Community Development Institute from UNBC visits council

Fort St. James’ mayor and council were visited by the Community Development Institute from UNBC at the June 12 council meeting

Fort St. James’ mayor and council were visited by Marleen Morris of the Community Development Institute from UNBC at the June 12 council meeting

Morris spoke to council about some of the work the Institute is doing, including how communities can prepare for the upcoming changes in the north with the increase in resource development in the area.

“We live in a region that is well-endowed with natural resources,” said Morris.

The institute was established in 2004 with a board mandate to look at community capacity and community development.

The institute has projects in 50 northern communities working with industry and non profits.

Morris talked about the changes taking place in the north today, and the challenges of a boom and bust cycle associated with resource-based economies.

She referenced W.A.C. Bennet’s development of the north and how much it changed the area, saying we are “on the cusp of the most significant retooling of communities and economies since the 1950’s.”

Morris said communities and the region have to try and be strategic along a number of fronts and we are already beginning the construction phase of the three-phase boom.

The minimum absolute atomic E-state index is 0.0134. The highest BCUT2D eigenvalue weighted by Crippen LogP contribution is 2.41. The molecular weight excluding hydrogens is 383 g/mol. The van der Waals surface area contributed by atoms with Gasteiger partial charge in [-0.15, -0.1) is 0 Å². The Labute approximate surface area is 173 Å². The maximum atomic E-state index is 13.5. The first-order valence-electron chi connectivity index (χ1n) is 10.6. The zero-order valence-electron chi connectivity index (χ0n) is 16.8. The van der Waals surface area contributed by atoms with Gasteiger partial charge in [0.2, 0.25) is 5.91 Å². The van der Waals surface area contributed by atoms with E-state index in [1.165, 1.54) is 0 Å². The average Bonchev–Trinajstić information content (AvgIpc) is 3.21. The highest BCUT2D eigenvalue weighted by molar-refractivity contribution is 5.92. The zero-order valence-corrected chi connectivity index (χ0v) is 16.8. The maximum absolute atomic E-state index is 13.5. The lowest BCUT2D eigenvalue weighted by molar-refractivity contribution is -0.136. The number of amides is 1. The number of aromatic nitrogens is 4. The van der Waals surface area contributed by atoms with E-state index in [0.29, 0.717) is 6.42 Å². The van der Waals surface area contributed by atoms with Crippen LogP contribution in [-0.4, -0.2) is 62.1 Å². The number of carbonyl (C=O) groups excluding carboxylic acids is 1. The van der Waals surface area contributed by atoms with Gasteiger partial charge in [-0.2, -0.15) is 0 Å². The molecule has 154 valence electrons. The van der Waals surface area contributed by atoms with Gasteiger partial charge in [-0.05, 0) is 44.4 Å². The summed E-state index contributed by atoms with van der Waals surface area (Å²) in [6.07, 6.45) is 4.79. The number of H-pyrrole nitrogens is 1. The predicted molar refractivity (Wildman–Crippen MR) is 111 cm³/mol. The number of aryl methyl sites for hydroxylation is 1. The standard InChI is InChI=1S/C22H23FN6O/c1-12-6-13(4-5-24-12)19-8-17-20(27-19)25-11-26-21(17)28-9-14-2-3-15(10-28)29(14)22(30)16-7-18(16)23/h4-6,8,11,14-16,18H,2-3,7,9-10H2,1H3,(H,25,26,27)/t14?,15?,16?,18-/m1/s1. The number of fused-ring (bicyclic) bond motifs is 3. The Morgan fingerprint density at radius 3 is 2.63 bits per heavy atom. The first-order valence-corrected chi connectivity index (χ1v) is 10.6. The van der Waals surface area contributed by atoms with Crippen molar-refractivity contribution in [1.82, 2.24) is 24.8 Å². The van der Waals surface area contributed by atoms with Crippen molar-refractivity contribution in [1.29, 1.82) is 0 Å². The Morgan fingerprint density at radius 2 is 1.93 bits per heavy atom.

“Quite frankly, we’re running to catch up,” said Morris.

While it is too late to try and train the necessary people for most of the positions in the construction phase, she said the operations phase should be our new target for training up local workers to maximize local opportunities.

She also said it is important to leverage community support before approval of projects, to ensure communities get factored into the plans and the opportunities.

She also said it is important for communities to develop the services and quality of life amenities which will help attract and retain workers, as there will be a global competition for the workforce.

While there are some serious challenges ahead, Morris was hopeful with the right approach, northern communities can come out ahead.

“If we use this time intelligently and strategically we can do this in our communities,” she said.

One of the keys will be to focus on the next generation, producing healthy mothers, health babies and provide good preschools.

“We have to graduate more people from high school than we are in the north,” said Morris.

“We have to start now,” she said. “Let’s not miss a beat.”


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